• JBehave• And one for the event: public class CustomerRequestsCash implements Event { public void occurIn(World world) { … } }• And so on for the outcomes.
  • JBehave• JBehave then wires these all together and executes them.• It creates a “world,” which is just somewhere to store your objects, and passes it to each of the givens in turn so they can populate the world with known state.• JBehave then tells the event to “occur in” the world, which carries out the actual behaviour of the scenario.• Finally it passes control to any outcomes we have defined for the story.
  • JBehave• Having a class to represent each fragment enables us to reuse fragments in other scenarios or stories.• At first, the fragments are implemented using mocks to set an account to be in credit or a card to be valid.• These form the starting points for implementing behaviour.• As you implement the application, the givens and outcomes are changed to use the actual classes you have implemented, so that by the time the scenario is completed, they have become proper end- to-end functional tests.
  • BDD frameworks• Dan North created the first ever BDD framework, JBehave, followed by a story-level BDD framework for Ruby called RBehave which was later integrated into the RSpec project.• He also worked with David Chelimsky, Aslak Hellesøy and others to develop RSpec and also to write "The RSpec Book: Behaviour Driven Development with RSpec, Cucumber, and Friends".
  • BDD frameworks• The first story-based framework in RSpec was later replaced by Cucumber mainly developed by Aslak Hellesøy.• In 2008, Chris Matts, who was involved in the first discussions around BDD, came up with the idea of Feature Injection, allowing BDD to cover the analysis space and provide a full treatment of the software lifecycle from vision through to code and release.
  • Agenda What is BDD? _1 BDD Practices _2 Gherkin _3 Using Mocks _4 RSpec _5
  • Agenda What is BDD? _1 BDD Practices _2 Gherkin _3 Using Mocks _4 RSpec _5
  • BDD Practices
  • The practices of BDD• Establishing the goals of different stakeholders required for a vision to be implemented• Drawing out features which will achieve those goals using feature injection• Involving stakeholders in the implementation process through outside-in software development• Using examples to describe the behavior of the application, or of units of code• Automating those examples to provide quick feedback and regression testing• Using should when describing the behavior of software to help clarify responsibility and allow the softwares functionality to be questioned• Using ensure when describing responsibilities of software to differentiate outcomes in the scope of the code in question from side-effects of other elements of code.• Using mocks to stand-in for collaborating modules of code which have not yet been written
  • “Enough up-front thinking”
  • Outside-in 1/3• BDD is driven by business value; that is, the benefit to the business which accrues once the application is in production.• The only way in which this benefit can be realized is through the user interface(s) to the application, usually (but not always) a GUI.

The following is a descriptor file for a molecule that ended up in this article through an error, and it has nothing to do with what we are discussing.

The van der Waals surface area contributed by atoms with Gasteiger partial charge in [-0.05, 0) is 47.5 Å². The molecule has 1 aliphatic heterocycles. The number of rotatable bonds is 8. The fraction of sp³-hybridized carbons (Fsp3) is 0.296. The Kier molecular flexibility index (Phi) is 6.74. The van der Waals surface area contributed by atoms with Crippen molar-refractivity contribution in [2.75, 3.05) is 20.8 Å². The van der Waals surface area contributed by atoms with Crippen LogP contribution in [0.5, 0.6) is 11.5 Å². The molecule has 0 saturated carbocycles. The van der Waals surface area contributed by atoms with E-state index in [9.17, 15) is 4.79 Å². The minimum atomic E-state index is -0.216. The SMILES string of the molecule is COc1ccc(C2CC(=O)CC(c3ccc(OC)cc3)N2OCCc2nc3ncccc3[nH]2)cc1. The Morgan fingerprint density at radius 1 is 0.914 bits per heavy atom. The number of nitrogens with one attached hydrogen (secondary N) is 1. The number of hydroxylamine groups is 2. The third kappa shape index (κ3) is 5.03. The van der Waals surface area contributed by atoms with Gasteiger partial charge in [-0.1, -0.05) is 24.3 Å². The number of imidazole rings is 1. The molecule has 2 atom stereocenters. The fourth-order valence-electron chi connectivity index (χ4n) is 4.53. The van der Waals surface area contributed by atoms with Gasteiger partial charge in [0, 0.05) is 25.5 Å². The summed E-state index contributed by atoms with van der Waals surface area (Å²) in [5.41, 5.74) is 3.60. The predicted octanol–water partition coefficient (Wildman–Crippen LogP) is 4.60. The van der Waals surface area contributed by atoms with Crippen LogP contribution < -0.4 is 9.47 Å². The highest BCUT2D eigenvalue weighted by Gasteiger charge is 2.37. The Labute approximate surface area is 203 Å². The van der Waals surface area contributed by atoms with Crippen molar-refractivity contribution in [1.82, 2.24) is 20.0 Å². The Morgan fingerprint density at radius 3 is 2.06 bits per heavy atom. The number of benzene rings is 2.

• Outside-in 2/3• In the same way, each piece of code, starting with the UI, can be considered a stakeholder of the other modules of code which it uses.• Each element of code provides some aspect of behavior which, in collaboration with the other elements, provides the application behavior.
  • Outside-in 3/3• The first piece of production code that BDD developers implement is the UI.• Developers can then benefit from quick feedback as to whether the UI looks and behaves appropriately.• Through code, and using principles of good design and refactoring, developers discover collaborators of the UI, and of every unit of code thereafter.• This helps them adhere to the principle of YAGNI, since each piece of production code is required either by the business, or by another piece of code already written.
  • Agenda What is BDD? _1 BDD Practices _2 Gherkin _3 Using Mocks _4 RSpec _5
  • Agenda What is BDD? _1 BDD Practices _2 Gherkin _3 Using Mocks _4 RSpec _5
  • GerkingApplication examples in the Gerking language
  • Gherkin• The requirements of a retail application might be, "Refunded or exchanged items should be returned to stock."• In BDD, a developer or QA engineer might clarify the requirements by breaking this down into specific examples.• The language of the following examples is called Gherkin and is used in cucumber for ruby, lettuce for python, specflow for dotnet and behat for php.
  • Scenario 1: Refunded items should be returned to stockGiven a customer previously bought a black sweater from meand I currently have three black sweaters left in stockwhen he returns the sweater for a refundthen I should have four black sweaters in stock
  • Scenario 2: Replaced items should be returned to stockGiven that a customer buys a blue garmentand I have two blue garments in stockand three black garments in stock.When he returns the garment for a replacement in black,Then I should have three blue garments in stockand two black garments in stock
  • Scenarios as exemplars• Each scenario is an exemplar, designed to illustrate a specific aspect of behavior of the application.• An exemplar, in the sense developed by philosopher of science Thomas Kuhn, is a well known usage of a scientific theory.
  • Scenarios as exemplars• When discussing the scenarios, participants question whether the outcomes described always result from those events occurring in the given context.• This can help to uncover further scenarios which clarify the requirements.• For instance, a domain expert noticing that refunded items are not always returned to stock might reword the requirements as "Refunded or replaced items should be returned to stock, unless faulty."
  • Given, when … then• This in turn helps participants to pin down the scope of requirements, which leads to better estimates of how long those requirements will take to implement.• The words Given, When and Then are often used to help drive out the scenarios, but are not mandated.• These scenarios can also be automated, if an appropriate tool exists to allow automation at the UI level.• If no such tool exists then it may be possible to automate at the next level in, i.e.: if an MVC design pattern has been used, the level of the Controller.
  • Programmer-domain examples and behavior• The same principles of examples, using contexts, events and outcomes are used to drive development at the level of abstraction of the programmer, as opposed to the business level.• For instance, the following examples describe an aspect of behavior of a list: Example 1: New lists are empty Given a new list Then the list should be empty. Example 2: Lists with things in them are not empty. Given a new list When we add an object Then the list should not be empty.